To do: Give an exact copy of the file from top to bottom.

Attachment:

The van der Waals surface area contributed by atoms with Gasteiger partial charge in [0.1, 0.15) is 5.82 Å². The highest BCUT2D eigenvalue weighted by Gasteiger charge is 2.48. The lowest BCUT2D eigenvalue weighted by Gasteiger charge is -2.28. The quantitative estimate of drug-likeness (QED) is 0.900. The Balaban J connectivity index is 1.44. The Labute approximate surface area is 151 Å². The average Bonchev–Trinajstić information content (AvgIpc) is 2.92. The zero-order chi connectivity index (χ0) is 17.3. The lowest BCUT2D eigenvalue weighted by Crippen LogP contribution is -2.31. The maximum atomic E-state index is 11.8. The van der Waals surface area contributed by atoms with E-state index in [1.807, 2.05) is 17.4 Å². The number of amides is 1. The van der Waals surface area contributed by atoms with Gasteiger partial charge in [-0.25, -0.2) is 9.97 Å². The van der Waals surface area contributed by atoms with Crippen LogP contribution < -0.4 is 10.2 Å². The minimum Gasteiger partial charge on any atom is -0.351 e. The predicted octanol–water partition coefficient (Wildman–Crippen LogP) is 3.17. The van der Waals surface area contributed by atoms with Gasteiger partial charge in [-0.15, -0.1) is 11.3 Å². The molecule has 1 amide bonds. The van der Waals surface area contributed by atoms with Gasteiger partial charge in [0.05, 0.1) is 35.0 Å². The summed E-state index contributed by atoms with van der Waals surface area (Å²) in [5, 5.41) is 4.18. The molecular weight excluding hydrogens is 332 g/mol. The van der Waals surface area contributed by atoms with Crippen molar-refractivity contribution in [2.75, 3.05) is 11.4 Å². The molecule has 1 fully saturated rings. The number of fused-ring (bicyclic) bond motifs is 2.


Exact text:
The van der Waals surface area contributed by atoms with Gasteiger partial charge in [0.1, 0.15) is 5.82 Å². The highest BCUT2D eigenvalue weighted by Gasteiger charge is 2.48. The lowest BCUT2D eigenvalue weighted by Gasteiger charge is -2.28. The quantitative estimate of drug-likeness (QED) is 0.900. The Balaban J connectivity index is 1.44. The Labute approximate surface area is 151 Å². The average Bonchev–Trinajstić information content (AvgIpc) is 2.92. The zero-order chi connectivity index (χ0) is 17.3. The lowest BCUT2D eigenvalue weighted by Crippen LogP contribution is -2.31. The maximum atomic E-state index is 11.8. The van der Waals surface area contributed by atoms with E-state index in [1.807, 2.05) is 17.4 Å². The number of amides is 1. The van der Waals surface area contributed by atoms with Gasteiger partial charge in [-0.25, -0.2) is 9.97 Å². The van der Waals surface area contributed by atoms with Crippen LogP contribution < -0.4 is 10.2 Å². The minimum Gasteiger partial charge on any atom is -0.351 e. The predicted octanol–water partition coefficient (Wildman–Crippen LogP) is 3.17. The van der Waals surface area contributed by atoms with Gasteiger partial charge in [-0.15, -0.1) is 11.3 Å². The molecule has 1 amide bonds. The van der Waals surface area contributed by atoms with Gasteiger partial charge in [0.05, 0.1) is 35.0 Å². The summed E-state index contributed by atoms with van der Waals surface area (Å²) in [5, 5.41) is 4.18. The molecular weight excluding hydrogens is 332 g/mol. The van der Waals surface area contributed by atoms with Crippen molar-refractivity contribution in [2.75, 3.05) is 11.4 Å². The molecule has 1 fully saturated rings. The number of fused-ring (bicyclic) bond motifs is 2.